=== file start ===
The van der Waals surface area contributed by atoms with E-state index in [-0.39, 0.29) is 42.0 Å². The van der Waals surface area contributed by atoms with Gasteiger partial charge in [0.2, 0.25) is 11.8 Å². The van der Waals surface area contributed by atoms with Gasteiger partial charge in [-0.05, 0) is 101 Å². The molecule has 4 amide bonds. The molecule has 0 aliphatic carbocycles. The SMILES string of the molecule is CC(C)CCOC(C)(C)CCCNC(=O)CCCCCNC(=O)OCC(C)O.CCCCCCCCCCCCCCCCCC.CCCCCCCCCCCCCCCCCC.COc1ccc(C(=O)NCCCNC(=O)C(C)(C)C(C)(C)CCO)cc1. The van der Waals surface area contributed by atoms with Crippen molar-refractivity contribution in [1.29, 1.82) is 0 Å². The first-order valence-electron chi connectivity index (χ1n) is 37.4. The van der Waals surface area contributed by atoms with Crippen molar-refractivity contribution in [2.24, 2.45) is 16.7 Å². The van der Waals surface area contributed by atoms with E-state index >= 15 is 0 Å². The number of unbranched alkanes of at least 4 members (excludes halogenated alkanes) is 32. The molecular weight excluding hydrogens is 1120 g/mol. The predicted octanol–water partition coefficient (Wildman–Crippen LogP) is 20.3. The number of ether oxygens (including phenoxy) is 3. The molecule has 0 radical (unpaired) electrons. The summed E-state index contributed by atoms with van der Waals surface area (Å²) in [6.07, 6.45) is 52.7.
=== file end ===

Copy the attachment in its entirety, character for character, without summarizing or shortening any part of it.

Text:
The van der Waals surface area contributed by atoms with E-state index in [-0.39, 0.29) is 42.0 Å². The van der Waals surface area contributed by atoms with Gasteiger partial charge in [0.2, 0.25) is 11.8 Å². The van der Waals surface area contributed by atoms with Gasteiger partial charge in [-0.05, 0) is 101 Å². The molecule has 4 amide bonds. The molecule has 0 aliphatic carbocycles. The SMILES string of the molecule is CC(C)CCOC(C)(C)CCCNC(=O)CCCCCNC(=O)OCC(C)O.CCCCCCCCCCCCCCCCCC.CCCCCCCCCCCCCCCCCC.COc1ccc(C(=O)NCCCNC(=O)C(C)(C)C(C)(C)CCO)cc1. The van der Waals surface area contributed by atoms with Crippen molar-refractivity contribution in [1.29, 1.82) is 0 Å². The first-order valence-electron chi connectivity index (χ1n) is 37.4. The van der Waals surface area contributed by atoms with Crippen molar-refractivity contribution in [2.24, 2.45) is 16.7 Å². The van der Waals surface area contributed by atoms with E-state index >= 15 is 0 Å². The number of unbranched alkanes of at least 4 members (excludes halogenated alkanes) is 32. The molecular weight excluding hydrogens is 1120 g/mol. The predicted octanol–water partition coefficient (Wildman–Crippen LogP) is 20.3. The number of ether oxygens (including phenoxy) is 3. The molecule has 0 radical (unpaired) electrons. The summed E-state index contributed by atoms with van der Waals surface area (Å²) in [6.07, 6.45) is 52.7.